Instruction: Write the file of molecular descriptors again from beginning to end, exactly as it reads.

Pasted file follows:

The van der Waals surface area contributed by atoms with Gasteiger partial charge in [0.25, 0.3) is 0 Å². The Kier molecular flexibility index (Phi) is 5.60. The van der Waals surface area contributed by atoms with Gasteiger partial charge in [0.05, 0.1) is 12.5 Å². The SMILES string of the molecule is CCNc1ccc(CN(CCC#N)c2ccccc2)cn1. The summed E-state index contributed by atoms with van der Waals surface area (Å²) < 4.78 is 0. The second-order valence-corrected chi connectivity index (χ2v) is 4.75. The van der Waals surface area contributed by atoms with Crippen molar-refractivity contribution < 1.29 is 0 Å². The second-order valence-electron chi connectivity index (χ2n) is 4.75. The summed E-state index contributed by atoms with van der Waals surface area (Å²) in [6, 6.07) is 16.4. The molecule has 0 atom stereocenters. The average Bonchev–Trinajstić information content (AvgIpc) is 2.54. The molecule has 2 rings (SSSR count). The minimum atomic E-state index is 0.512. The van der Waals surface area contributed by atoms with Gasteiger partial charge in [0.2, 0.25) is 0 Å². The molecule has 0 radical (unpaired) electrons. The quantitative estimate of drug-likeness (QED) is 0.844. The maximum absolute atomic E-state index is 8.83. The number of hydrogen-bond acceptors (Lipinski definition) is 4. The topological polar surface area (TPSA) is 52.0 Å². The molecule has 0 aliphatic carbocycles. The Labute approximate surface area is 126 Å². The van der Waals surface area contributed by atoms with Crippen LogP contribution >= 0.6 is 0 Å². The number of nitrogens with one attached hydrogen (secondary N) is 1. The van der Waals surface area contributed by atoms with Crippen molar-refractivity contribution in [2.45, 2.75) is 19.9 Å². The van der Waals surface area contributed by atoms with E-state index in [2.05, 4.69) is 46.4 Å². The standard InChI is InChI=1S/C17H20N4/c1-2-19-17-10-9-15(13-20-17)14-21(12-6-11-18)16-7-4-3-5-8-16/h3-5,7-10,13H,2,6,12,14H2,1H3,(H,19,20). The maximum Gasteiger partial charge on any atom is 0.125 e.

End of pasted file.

The van der Waals surface area contributed by atoms with Gasteiger partial charge in [0.25, 0.3) is 0 Å². The Kier molecular flexibility index (Phi) is 5.60. The van der Waals surface area contributed by atoms with Gasteiger partial charge in [0.05, 0.1) is 12.5 Å². The SMILES string of the molecule is CCNc1ccc(CN(CCC#N)c2ccccc2)cn1. The summed E-state index contributed by atoms with van der Waals surface area (Å²) < 4.78 is 0. The second-order valence-corrected chi connectivity index (χ2v) is 4.75. The van der Waals surface area contributed by atoms with Crippen molar-refractivity contribution < 1.29 is 0 Å². The second-order valence-electron chi connectivity index (χ2n) is 4.75. The summed E-state index contributed by atoms with van der Waals surface area (Å²) in [6, 6.07) is 16.4. The molecule has 0 atom stereocenters. The average Bonchev–Trinajstić information content (AvgIpc) is 2.54. The molecule has 2 rings (SSSR count). The minimum atomic E-state index is 0.512. The van der Waals surface area contributed by atoms with Gasteiger partial charge in [0.2, 0.25) is 0 Å². The molecule has 0 radical (unpaired) electrons. The quantitative estimate of drug-likeness (QED) is 0.844. The maximum absolute atomic E-state index is 8.83. The number of hydrogen-bond acceptors (Lipinski definition) is 4. The topological polar surface area (TPSA) is 52.0 Å². The molecule has 0 aliphatic carbocycles. The Labute approximate surface area is 126 Å². The van der Waals surface area contributed by atoms with Crippen LogP contribution >= 0.6 is 0 Å². The number of nitrogens with one attached hydrogen (secondary N) is 1. The van der Waals surface area contributed by atoms with Crippen molar-refractivity contribution in [2.45, 2.75) is 19.9 Å². The van der Waals surface area contributed by atoms with E-state index in [2.05, 4.69) is 46.4 Å². The standard InChI is InChI=1S/C17H20N4/c1-2-19-17-10-9-15(13-20-17)14-21(12-6-11-18)16-7-4-3-5-8-16/h3-5,7-10,13H,2,6,12,14H2,1H3,(H,19,20). The maximum Gasteiger partial charge on any atom is 0.125 e.